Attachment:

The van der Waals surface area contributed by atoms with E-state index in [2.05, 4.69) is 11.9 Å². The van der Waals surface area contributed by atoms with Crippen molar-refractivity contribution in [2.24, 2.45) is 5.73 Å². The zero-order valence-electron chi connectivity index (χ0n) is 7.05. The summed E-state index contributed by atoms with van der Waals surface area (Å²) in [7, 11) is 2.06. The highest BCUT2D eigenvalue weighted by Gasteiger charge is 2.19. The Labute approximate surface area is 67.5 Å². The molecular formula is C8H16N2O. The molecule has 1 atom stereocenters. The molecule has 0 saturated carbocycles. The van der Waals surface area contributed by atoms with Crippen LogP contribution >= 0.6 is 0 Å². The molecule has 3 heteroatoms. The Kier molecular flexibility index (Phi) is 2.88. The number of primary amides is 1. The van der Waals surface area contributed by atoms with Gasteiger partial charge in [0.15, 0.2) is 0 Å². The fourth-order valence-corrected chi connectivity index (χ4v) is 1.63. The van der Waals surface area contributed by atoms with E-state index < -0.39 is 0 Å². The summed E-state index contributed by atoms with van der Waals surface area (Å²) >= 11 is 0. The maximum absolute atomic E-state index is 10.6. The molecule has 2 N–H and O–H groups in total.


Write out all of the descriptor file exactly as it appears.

The van der Waals surface area contributed by atoms with E-state index in [2.05, 4.69) is 11.9 Å². The van der Waals surface area contributed by atoms with Crippen molar-refractivity contribution in [2.24, 2.45) is 5.73 Å². The zero-order valence-electron chi connectivity index (χ0n) is 7.05. The summed E-state index contributed by atoms with van der Waals surface area (Å²) in [7, 11) is 2.06. The highest BCUT2D eigenvalue weighted by Gasteiger charge is 2.19. The Labute approximate surface area is 67.5 Å². The molecular formula is C8H16N2O. The molecule has 1 atom stereocenters. The molecule has 0 saturated carbocycles. The van der Waals surface area contributed by atoms with Crippen LogP contribution >= 0.6 is 0 Å². The molecule has 3 heteroatoms. The Kier molecular flexibility index (Phi) is 2.88. The number of primary amides is 1. The van der Waals surface area contributed by atoms with Gasteiger partial charge in [0.15, 0.2) is 0 Å². The fourth-order valence-corrected chi connectivity index (χ4v) is 1.63. The van der Waals surface area contributed by atoms with E-state index < -0.39 is 0 Å². The summed E-state index contributed by atoms with van der Waals surface area (Å²) >= 11 is 0. The maximum absolute atomic E-state index is 10.6. The molecule has 2 N–H and O–H groups in total.